I’ve written many stories since then, some better than others. But I learn from each one. And I think that “Rose” is still one of my best. I’m very proud that it keeps being reprinted.

That was ten years ago, and all day today I’ve been working on a story, thinking about how far I’ve come since then. Is it far? I don’t know, I still feel as though I’m just starting out, even though at this point I’ve published almost enough stories for two collections, plus essays and poems. And soon, I’m planning on starting a novel. I still struggle with writing problems, although they tend to be different problems now. But I don’t think I’ll ever feel as though I know what I’m doing, not fully. And I suppose that’s a good thing. After all, if this were easy, it wouldn’t be writing, would it?

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7 Responses to Happily Ever After

  1. Grey Walker says:

    Thank you for telling us this story. It’s heartening.

    Do you know who did the cover art for the anthology? I love how the hero at the top has a big, bony schnoz. He looks like a real person.

  2. Cymru says:

    The girl on the cover of the book looks oddly like Drew Barrymore to me. . .hmmm. Yes, it is a great cover.

    Thanks for sharing your experiences, Theodora! It’s great that your first story is getting re-published. I’m going to have to buy that book. It looks very interesting, and it’s wonderful to see what good company you’re in.

    I’ve never been to a writing workshop. I took creative writing in college, but never got that much out of it. I don’t think many of us were all that inspired to really create, to put our hearts into it, because the structure of the courses was counter intuitive at best. But I did learn a few scraps of actual knowledge that helped me later on. It sounds like Clarion and Odyssey are really where to go if you want to become a better writer.

  3. I don’t know anything about the cover art, sorry. But I like how classic it looks. It looks like one of those books of classic fairy tale retellings that I used to find in libraries, which I think is essentially what it’s going to become. I bet the library sales are going to be terrific.

    I got absolutely nothing out of my college creative writing classes! In fact, they stopped me from writing poetry for years. The problem was, they weren’t really classes. We all sat around saying what we thought of each other’s poetry. There was no craft to it, no actual teaching, at all. Odyssey and Clarion were both great. That’s certainly where I would go if I wanted to write stories and books that would actually sell, at least in fantasy and SF.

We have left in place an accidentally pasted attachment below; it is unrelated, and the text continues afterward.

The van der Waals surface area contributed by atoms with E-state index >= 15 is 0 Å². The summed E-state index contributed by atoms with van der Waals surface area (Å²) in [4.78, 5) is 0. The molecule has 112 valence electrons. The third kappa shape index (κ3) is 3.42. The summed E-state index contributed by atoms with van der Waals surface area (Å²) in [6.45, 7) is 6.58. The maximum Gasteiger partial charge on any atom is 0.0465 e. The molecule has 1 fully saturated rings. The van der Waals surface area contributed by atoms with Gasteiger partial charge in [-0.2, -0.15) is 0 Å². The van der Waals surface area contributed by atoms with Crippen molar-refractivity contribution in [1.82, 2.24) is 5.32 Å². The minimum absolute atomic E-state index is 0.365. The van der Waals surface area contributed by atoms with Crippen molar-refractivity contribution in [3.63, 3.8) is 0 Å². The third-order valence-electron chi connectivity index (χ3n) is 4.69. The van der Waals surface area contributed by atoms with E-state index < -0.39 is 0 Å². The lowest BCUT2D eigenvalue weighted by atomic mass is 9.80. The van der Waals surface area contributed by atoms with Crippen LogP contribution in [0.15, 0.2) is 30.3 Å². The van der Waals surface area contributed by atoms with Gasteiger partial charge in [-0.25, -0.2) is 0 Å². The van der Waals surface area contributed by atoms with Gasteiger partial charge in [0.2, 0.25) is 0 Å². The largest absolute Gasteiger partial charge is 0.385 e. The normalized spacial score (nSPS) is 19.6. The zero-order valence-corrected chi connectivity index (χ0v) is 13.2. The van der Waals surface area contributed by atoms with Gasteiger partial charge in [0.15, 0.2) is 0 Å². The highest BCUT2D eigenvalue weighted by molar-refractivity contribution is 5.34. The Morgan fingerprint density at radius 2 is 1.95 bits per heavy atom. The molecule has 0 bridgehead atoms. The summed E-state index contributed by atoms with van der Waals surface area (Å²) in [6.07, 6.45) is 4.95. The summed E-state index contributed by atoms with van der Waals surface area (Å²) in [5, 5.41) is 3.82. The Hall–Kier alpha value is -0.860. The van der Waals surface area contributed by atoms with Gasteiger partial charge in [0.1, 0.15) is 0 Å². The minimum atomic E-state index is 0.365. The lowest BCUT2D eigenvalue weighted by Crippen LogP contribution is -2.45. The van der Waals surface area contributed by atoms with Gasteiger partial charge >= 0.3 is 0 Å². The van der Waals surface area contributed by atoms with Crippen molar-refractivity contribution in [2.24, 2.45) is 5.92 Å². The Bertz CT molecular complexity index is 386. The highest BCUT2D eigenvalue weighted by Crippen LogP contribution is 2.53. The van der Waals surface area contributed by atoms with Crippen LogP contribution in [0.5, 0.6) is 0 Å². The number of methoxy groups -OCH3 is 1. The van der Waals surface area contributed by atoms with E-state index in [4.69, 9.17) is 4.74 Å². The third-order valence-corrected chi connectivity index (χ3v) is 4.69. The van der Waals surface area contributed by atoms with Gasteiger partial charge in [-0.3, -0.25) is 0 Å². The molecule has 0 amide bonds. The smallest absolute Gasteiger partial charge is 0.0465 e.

4. Cymru says:

    You are so right, Theodora! My poetry classes were more like therapy sessions in which almost everyone was taking up the time recounting their troubled pasts, and no one was actually learning about poetry. As for my prose classes, an inordinate amount of students came over from pharmacy courses and hardly anyone of them seemed to really want to be there. All we did was talk about each other’s assignments (and that’s all they were–assignments), and hardly anyone gave any constructive criticism. The teachers spent most of their time giving us grammar lessons, as though we were all in elementary school! I quit taking creative writing courses before they killed my desire to write. I never thought of going to Clarion or Odyssey because of those college courses. Thank you for your advice. It’s helped me to change my mind about them.

  5. Alan Yee says:

    Honestly, my favorite of the 12 viewpoints in “Rose” is the hound, but that’s probably because I love dogs.

    “I believe I rewrote it so that Bonny Prince Charlie won.”

    So that’s what was going on! The story was obviously set in an alternate Britain, but it also mentioned the Tudors, so I wasn’t sure at which point everything changed. Now I know!

  6. Lovely post, thank you.

    I especially enjoyed the parts about process – about complicating things, and also the text / subtext elements of writing.

  7. Jeff P. says:

    Re your last paragraph, lately I’ve read a few interviews w/ writers where they mention each new novel they write feels like they’re starting over again. I don’t know how true that is of short stories, but I can understand how one novel would not necessarily prepare you for writing the next, different novel. Unless you were doing a series, I guess.

    As always, thanks for sharing. You continue to inspire just by voicing your doubts, along with your beliefs and experiences.